1 Vide post “English Municipal Law,” tit. “Equity.”
Auxiliary, or Adjusting Law.

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rather than to grapple with principles; and as the result, narrow and technical decisions have not unfrequently been piled up, till principle became entirely hidden from view. The unfitness of the institutions of the past to the sentiments and necessities of the present, or the denial of justice, i.e. the law of the land, from an overweening regard for what is commonly styled authority, appears to have rendered one of two things imperative-the law had to be recast, or certain new judges appointed, with discretionary power to grant relief in cases where the actual law or judicial precedents would work an obvious wrong.

All nations have experienced the one; most, it may be presumed, have experienced the other; and some, both. Most, perhaps imbued with the sentiment, “ that it is better to bear the ills we have than to fly to others that we know not of,have resorted, at least in the first instance, to the latter expedient; and while leaving the general body of the law essentially in its integrity, have endeavoured to supplement it with an adjusting agency, a species of legal safety valve--an Equitable Jurisdiction. Equity judges, however, like Common Law judges, or judges when exercising their Equity functions as distinguished from their Common Law functions, in systems where the same person possesses both, naturally fall into the same course with respect to each. The decisions of to-day become the precedents of to-morrow. In the course of time, the file of precedents grows so formidable, as to leave to the presiding judge of the period nothing but the name, and to his court, nothing but the fiction. The Equity judge is no less fettered by authority than is his Common Law brother judge. If, in the general opinion of the rulers for the time being, that mass of authority is wholesome, things are suffered to continue; the judges of either jurisdiction, according to their individual capacity and integrity, administering the law equitably, i.e. impartially. If, on the other hand, the mass of authority is regarded as a cumbrous impediment to justice, or as a fertile source of injustice, the two systems are fused. The wheat is sifted from the chaff, and the good codified. In other words, matters are put in train for a repetition of the same career; the only difference is that the start being from a new basis, from a basis resulting from long experience, the changes will be less rapid.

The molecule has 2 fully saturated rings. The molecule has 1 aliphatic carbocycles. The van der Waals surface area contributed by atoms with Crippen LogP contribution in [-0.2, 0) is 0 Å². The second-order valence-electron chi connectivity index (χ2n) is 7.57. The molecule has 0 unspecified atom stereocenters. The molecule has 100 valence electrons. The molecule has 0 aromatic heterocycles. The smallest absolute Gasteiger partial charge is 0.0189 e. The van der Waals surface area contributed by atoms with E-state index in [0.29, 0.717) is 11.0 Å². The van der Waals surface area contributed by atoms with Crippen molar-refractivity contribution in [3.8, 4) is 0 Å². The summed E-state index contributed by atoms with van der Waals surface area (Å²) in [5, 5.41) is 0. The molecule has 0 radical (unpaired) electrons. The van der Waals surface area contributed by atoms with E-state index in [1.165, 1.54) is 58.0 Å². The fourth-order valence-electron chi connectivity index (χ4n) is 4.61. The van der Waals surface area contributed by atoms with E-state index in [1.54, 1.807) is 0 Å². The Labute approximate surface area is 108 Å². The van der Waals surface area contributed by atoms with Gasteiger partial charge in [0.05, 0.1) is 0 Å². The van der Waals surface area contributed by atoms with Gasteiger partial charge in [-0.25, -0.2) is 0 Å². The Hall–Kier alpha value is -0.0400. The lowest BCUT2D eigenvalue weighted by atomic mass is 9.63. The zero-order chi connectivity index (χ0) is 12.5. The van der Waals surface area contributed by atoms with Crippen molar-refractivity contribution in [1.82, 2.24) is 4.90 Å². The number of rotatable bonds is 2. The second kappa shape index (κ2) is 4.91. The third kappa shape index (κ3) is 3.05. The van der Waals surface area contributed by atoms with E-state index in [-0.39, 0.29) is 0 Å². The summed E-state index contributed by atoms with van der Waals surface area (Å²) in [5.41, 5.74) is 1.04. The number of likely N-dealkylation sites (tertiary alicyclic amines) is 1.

In B.c. 753, Rome started with laws of which we may say that practically we know nothing. Between B.c. 451 and B.C. 449, the then existing laws were codified and drawn up in the form with which we are familiar, and which is known as the Twelve Tables. Between B.C. 449 and B.c. 366, the Patricians and Plebeians carried on the struggle for political equality. In the latter year, the Plebeian triumphed in the election of one of his order to the highest office in the land—the Consulate. In B.C. 301, we find him Pontifex Maximus; and a few years later, in B.c. 286, the Hortensian Law made Plebiscita equally binding upon both orders. Slowly but steadily, during the latter portion of this period, the commercial relations of Rome with other countries had been growing in importance. The Decemvirate, who prepared the Twelve Tables, not having even dreamed of such a state of things, had made no provision for it. Those laws were applicable only to Roman citizens. Consequently, in B.C. 245, it was found necessary to appoint a special judge—the Prætor Peregrinus—to do justice as best he could in disputes between Roman